Likewise, in what is perhaps the most famous passage of the Song, the woman says, "love is strong as death, / passion fierce as the grave. / Its flashes are flashes of fire, / a raging flame" (8:6). The phrase, "a raging flame," is more literally translated from the Hebrew, "a flame of the LORD." The divine name is linked with love at this key point in the text.
It is also worth noting that the word for "passion" can be translated "jealousy" or "zeal" and is used often (though not exclusively) in the Bible for talking about God's passion for Israel and Israel's (or the individual Israelite's) devotion to God (see Exodus 20:5; Numbers 25:11; 2 Kings 10:16; Psalm 69:9; Isaiah 9:6; Isaiah 37:32; Zechariah 8:2). Davis notes especially the similarity to Deuteronomy 4:24, "For the LORD your God is a consuming fire, a jealous God."5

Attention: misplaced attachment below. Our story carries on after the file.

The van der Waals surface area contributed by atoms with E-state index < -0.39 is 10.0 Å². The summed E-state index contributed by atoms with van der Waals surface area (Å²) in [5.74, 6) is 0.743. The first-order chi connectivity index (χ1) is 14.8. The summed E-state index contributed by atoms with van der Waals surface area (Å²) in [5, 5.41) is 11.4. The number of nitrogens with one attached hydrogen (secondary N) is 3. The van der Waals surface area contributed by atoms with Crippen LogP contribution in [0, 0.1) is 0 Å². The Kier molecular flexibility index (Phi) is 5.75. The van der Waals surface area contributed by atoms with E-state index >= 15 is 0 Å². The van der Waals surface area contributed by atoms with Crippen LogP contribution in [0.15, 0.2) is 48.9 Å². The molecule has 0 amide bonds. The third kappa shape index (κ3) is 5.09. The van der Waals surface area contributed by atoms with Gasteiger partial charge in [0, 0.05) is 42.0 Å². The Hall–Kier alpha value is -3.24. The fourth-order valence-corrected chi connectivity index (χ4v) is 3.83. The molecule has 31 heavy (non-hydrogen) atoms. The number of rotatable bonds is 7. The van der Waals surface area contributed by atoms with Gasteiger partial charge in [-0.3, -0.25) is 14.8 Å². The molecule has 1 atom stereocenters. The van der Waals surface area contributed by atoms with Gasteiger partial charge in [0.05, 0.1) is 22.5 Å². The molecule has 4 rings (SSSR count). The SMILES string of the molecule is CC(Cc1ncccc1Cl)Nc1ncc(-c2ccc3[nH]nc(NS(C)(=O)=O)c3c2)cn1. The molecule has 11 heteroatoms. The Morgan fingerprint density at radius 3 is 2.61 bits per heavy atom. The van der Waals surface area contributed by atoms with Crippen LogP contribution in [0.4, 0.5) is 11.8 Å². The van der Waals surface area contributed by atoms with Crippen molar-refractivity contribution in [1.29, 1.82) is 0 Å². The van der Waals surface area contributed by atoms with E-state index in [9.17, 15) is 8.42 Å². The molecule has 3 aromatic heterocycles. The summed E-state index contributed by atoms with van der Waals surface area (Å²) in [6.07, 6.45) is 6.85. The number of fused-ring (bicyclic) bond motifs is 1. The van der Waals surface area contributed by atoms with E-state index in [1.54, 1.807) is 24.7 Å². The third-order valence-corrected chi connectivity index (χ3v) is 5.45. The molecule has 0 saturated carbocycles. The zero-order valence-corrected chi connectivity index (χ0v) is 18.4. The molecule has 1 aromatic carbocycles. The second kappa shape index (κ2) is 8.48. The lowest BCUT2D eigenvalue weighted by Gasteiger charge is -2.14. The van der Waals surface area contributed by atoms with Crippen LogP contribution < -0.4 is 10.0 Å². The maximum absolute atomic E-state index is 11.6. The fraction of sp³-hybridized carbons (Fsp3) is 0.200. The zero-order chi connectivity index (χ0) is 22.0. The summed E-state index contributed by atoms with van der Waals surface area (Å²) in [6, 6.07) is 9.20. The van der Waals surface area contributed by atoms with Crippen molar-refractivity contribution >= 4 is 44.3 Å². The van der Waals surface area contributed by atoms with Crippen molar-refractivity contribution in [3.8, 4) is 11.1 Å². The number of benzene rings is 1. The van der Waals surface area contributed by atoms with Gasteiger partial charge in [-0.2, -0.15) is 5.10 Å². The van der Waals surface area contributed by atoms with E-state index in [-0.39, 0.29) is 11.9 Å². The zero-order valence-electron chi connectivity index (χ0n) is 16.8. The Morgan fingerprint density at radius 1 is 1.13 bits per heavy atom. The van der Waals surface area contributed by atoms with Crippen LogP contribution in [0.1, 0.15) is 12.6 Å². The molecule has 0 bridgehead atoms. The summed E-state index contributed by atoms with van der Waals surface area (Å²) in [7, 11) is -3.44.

Though such connections with other biblical texts do not necessitate a theological interpretation of the passage, they are suggestive of such an interpretation. Jews and Christians through the centuries have found in the Song inspiration for reflection on God's love and reflection on Christ's passion for the Church. A sermon on such a topic can draw on a rich tradition of interpretation.
Divine love and human love are not, of course, mutually exclusive. Human love, at its best, can be a glimpse, a reflection, of God's love. The Song of Solomon, with its distinctive biblical voice, gives the preacher a good opportunity to reflect on and celebrate the joy of both kinds of love.
1The Hebrew word translated "desire" occurs in the Old Testament only three times. The author of the Song, by using this rare word, is referring back to the Garden of Eden, where the relationship between man and woman was first damaged.
2Ellen F. Davis, Proverbs, Ecclesiastes, and the Song of Songs (Louisville: Westminster John Knox, 2000). I am indebted to Professor Davis for much of my interpretation of the Song.
3Ibid., p. 240.
4Ibid., p. 241.
5Ibid., p. 298. Davis pays close attention to the Hebrew text of the Song and offers many helpful insights about its possible allusions to other biblical texts.